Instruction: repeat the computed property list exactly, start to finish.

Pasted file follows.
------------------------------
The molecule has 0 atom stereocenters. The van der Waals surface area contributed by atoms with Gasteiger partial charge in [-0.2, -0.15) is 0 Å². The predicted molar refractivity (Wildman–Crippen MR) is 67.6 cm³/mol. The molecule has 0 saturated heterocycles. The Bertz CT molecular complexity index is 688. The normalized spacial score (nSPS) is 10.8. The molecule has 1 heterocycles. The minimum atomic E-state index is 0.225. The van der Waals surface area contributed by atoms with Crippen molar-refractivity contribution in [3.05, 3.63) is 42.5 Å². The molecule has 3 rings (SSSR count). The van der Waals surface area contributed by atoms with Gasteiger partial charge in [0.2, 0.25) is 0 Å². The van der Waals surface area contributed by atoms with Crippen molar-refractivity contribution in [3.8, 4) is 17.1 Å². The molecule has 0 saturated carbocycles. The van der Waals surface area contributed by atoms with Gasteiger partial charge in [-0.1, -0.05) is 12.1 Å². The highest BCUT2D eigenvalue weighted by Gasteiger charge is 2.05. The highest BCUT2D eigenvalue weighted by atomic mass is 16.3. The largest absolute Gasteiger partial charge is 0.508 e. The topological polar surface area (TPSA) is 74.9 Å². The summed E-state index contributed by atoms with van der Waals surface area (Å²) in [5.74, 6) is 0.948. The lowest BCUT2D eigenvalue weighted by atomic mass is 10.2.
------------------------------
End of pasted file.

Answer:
The molecule has 0 atom stereocenters. The van der Waals surface area contributed by atoms with Gasteiger partial charge in [-0.2, -0.15) is 0 Å². The predicted molar refractivity (Wildman–Crippen MR) is 67.6 cm³/mol. The molecule has 0 saturated heterocycles. The Bertz CT molecular complexity index is 688. The normalized spacial score (nSPS) is 10.8. The molecule has 1 heterocycles. The minimum atomic E-state index is 0.225. The van der Waals surface area contributed by atoms with Crippen molar-refractivity contribution in [3.05, 3.63) is 42.5 Å². The molecule has 3 rings (SSSR count). The van der Waals surface area contributed by atoms with Gasteiger partial charge in [0.2, 0.25) is 0 Å². The van der Waals surface area contributed by atoms with Crippen molar-refractivity contribution in [3.8, 4) is 17.1 Å². The molecule has 0 saturated carbocycles. The van der Waals surface area contributed by atoms with Gasteiger partial charge in [-0.1, -0.05) is 12.1 Å². The highest BCUT2D eigenvalue weighted by Gasteiger charge is 2.05. The highest BCUT2D eigenvalue weighted by atomic mass is 16.3. The largest absolute Gasteiger partial charge is 0.508 e. The topological polar surface area (TPSA) is 74.9 Å². The summed E-state index contributed by atoms with van der Waals surface area (Å²) in [5.74, 6) is 0.948. The lowest BCUT2D eigenvalue weighted by atomic mass is 10.2.